Art & Commerce: Nobody Does It Better

In this fall television season, already noted for failing to produce any breakthrough new ideas, there are two series that may end up making TV history. Although neither is a masterpiece or a blockbuster, Showtime’s Californication and HBO’s Tell Me You Love Me are two series that may go down in television history.

Naked people having sex, of course, are nothing new to television, or, for that matter, to any of the visual media throughout history. Paintings on the walls of Pompeii, naughty French postcards, stag films, X-rated movies, the adults-only room in the video store, the Internet: Any medium or technology capable of showing pictures has always, sooner rather than later, gotten around to showing pictures of people doing it.

For obvious reasons, however, the television series moved cautiously, when at all, into this territory. Extreme nudity and implied intercourse have always been relegated to pay-per-view channels and the late-night hours of premium cable. Indeed, an entire genre of soft-core series has emerged with titles like The Best Sex Ever and Beverly Hills Bordello. The half-hour installments of these series are better produced than a lot of what you might rent at the video store, but for the most part they exist for the sex scenes, four or five of which are stitched together with silly dialogue, bad acting, and flimsy fantasy stories in the “Penthouse Forum” tradition.

These new shows, though, are something completely different. The sex and nudity can be every bit as graphic as in the old standbys, but Tell Me You Love Me is to Hotel Erotica what The Larry Sanders Show was to 1st and Ten. The stories are complex and literate, the characters behave like real human beings, and the acting can be subtle and sophisticated. Showtime and HBO have taken a major step in making soft-core sex respectable. They are claiming new cultural real estate in the name of quality TV.

For starters, these programs occupied a much classier neighborhood this fall than their predecessors ever had. They played in prime time, not late night. On the In-Demand channels, shows like Cathouse or Passion Cove are found in categories labeled “Late Night,” “MAX After Dark” and “After Hours.” Californication and Tell Me You Love Me, on the other hand, are grouped in “Series,” right next to all those Emmy winners and nominees. They also feature pedigreed actors like David Duchovny and Jane Alexander, whose reputations were built in work outside the skin industry. More importantly, these shows were actually reviewed by critics, sometimes positively.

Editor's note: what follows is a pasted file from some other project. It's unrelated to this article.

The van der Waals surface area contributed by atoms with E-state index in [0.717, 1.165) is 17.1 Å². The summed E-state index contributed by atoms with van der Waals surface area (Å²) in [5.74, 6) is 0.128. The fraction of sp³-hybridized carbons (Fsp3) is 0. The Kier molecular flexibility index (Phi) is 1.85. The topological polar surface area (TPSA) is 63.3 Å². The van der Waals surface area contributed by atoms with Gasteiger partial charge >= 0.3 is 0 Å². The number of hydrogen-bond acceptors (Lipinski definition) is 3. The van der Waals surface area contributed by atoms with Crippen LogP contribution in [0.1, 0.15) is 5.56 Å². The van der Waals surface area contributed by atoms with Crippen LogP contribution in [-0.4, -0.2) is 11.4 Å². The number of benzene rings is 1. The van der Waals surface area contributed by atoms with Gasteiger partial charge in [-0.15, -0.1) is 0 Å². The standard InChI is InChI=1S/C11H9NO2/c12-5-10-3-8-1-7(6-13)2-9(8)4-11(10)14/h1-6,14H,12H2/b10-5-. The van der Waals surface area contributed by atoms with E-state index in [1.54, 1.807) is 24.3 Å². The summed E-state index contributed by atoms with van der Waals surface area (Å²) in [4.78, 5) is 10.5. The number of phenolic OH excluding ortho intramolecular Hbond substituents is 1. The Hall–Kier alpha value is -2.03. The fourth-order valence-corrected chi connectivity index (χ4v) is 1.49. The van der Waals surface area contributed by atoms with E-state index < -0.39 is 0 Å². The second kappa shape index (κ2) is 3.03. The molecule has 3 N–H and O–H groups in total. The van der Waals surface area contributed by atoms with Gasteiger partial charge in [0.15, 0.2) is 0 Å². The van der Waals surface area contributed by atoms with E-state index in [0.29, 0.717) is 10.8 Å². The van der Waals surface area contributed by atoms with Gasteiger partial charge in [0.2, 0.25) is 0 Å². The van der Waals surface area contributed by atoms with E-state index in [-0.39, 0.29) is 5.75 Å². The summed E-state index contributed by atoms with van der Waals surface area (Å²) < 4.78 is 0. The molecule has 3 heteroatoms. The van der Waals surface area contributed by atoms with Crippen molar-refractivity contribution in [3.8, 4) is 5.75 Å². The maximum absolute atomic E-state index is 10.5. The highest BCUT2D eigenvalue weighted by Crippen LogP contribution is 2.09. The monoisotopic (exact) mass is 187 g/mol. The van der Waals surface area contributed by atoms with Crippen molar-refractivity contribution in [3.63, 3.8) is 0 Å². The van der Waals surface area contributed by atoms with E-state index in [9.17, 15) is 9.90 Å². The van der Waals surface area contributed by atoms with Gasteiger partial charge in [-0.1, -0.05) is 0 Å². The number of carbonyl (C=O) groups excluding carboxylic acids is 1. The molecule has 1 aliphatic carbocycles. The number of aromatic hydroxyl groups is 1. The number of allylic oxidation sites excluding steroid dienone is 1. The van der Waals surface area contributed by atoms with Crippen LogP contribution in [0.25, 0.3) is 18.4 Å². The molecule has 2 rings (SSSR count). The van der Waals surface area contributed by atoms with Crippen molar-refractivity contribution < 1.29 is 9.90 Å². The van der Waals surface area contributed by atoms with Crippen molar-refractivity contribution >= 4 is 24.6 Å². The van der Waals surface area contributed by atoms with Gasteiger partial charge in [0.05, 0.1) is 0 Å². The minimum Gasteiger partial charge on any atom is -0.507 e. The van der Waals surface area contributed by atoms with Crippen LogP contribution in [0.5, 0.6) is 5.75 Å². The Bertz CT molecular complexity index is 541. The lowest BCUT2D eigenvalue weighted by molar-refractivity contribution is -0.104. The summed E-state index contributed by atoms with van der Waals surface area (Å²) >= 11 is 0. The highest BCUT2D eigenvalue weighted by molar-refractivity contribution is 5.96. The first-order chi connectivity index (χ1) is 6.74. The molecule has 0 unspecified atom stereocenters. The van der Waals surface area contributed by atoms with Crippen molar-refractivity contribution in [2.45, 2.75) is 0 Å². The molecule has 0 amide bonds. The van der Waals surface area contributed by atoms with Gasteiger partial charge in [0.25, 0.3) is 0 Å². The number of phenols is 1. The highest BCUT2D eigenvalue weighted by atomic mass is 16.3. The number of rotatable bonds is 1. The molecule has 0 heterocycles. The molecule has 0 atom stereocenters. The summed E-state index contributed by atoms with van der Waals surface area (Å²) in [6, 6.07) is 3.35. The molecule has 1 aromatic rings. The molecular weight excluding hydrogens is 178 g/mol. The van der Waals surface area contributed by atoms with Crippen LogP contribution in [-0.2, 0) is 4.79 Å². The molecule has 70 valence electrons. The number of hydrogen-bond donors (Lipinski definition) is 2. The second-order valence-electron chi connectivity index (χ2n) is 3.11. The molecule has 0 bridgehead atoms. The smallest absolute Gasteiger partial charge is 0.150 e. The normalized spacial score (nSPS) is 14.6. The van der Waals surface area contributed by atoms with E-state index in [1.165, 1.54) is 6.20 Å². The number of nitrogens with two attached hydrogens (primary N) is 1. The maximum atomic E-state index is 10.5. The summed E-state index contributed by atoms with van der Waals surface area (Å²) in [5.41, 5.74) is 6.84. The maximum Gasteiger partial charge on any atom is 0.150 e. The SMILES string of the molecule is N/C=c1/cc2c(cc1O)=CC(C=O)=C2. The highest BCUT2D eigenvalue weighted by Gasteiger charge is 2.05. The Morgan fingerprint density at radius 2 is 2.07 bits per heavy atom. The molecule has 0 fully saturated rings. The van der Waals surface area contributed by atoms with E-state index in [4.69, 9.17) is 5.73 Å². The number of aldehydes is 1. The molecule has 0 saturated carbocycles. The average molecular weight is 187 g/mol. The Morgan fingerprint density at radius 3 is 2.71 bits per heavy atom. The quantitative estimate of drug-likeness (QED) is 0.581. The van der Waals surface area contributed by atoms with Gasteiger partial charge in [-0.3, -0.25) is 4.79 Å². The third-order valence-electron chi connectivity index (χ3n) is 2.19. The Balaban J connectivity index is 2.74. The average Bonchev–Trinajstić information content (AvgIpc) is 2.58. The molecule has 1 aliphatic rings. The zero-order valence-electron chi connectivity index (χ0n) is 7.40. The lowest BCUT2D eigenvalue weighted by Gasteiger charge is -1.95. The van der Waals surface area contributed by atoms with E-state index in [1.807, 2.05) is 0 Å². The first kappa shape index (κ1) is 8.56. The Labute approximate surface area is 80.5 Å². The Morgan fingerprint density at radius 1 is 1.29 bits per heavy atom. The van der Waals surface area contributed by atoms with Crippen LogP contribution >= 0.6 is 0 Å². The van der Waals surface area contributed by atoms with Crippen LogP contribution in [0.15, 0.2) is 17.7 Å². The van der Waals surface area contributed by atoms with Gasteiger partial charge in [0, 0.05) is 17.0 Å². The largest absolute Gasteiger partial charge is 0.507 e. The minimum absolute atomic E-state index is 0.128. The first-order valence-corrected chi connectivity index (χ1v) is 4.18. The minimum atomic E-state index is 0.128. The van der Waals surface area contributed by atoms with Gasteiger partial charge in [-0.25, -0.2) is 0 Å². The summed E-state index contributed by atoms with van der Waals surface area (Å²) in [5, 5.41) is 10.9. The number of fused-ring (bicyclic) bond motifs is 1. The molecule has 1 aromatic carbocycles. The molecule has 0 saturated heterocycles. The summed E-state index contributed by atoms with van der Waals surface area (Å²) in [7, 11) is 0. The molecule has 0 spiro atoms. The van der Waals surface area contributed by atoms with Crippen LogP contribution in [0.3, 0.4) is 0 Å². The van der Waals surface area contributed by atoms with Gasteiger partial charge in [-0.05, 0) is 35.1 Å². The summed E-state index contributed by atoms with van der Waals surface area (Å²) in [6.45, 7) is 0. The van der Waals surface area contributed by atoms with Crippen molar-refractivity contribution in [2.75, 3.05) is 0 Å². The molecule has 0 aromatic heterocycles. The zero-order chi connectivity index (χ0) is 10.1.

The Sopranos managed to present extreme violence and really crude language at the same time it was being hailed by many as the greatest television show ever made. Something similar may now be happening with frank and graphic sexuality, and it’s not necessarily a bad thing. After all, sex itself is not indecent. It wasn’t the stork or the cabbage patch that made parents of the Parents Television Council. The sex act is, biologically and emotionally, one of the cornerstones of the human experience, and therefore something we would expect to be explored in all its details in our national drama. Some argue that sex is too private to be appropriately incorporated in our public storytelling. But the inner psyches of the characters in an Eugene O’Neill play are also highly private, yet we have no problem exposing them to the footlights.

Tell Me You Love Me and Californication are no Long Day’s Journey Into Night, but they are significant baby steps. They suggest that candid, explicit sexual content doesn’t necessarily have to be leering and lurid.

More than 20 years ago, Ruth Westheimer suggested the same thing. Earnest and sincere, she managed to utter—frequently—words like “erection,” “masturbation” and “orgasm” on commercial TV and sound like a grandmother offering her recipe for bundt cake. In a nod to the pioneering Dr. Ruth, Tell Me You Love Me includes a sixtyish therapist, whose advice links the three couples featured in the show.

As “adults-only” programming, both Californication and Tell Me You Love Me have gone way beyond the usual variations on the theme of a lonely wife answering a knock on the door from the hot, young pizza delivery guy. Here, characters are fleshed out in some harrowing emotional stories. Furthermore, in Tell Me You Love Me most of the sex goes on within committed relationships. Of the four couples (including the therapist and her husband), three are married and the fourth has already selected a china pattern. One is trying to conceive a child; another reads their kids to sleep.

Although the artsy X-rated film never quite made it out of the art house, the potential for TV series that are both high quality and highly explicit is enormous. There’s no reason that a programming niche for “couples” (which might include material that’s intelligent as well as hot) couldn’t thrive alongside those carved out specifically for women or men. In fact, HBO aggressively attempted to nurture this niche with Tell Me You Love Me by running a series of three-minute programs showing couples reacting, together, to each episode.

Sex and the City started slouching toward the idea of literate soft-core in 1998, but now even commercially supported shows are getting in on the act. TNT’s Saving Grace not only has lots of sex, but it’s also a pretty smart show about God. (It got a positive, if measured, review in Christianity Today.)

We’re not there yet, of course, but when and if this genre starts consistently yielding programs of excellence, the heretofore sophomoric debate over television “indecency” might get an interesting new wrinkle. Janet Jackson was an easy target; really good stuff might be a different story.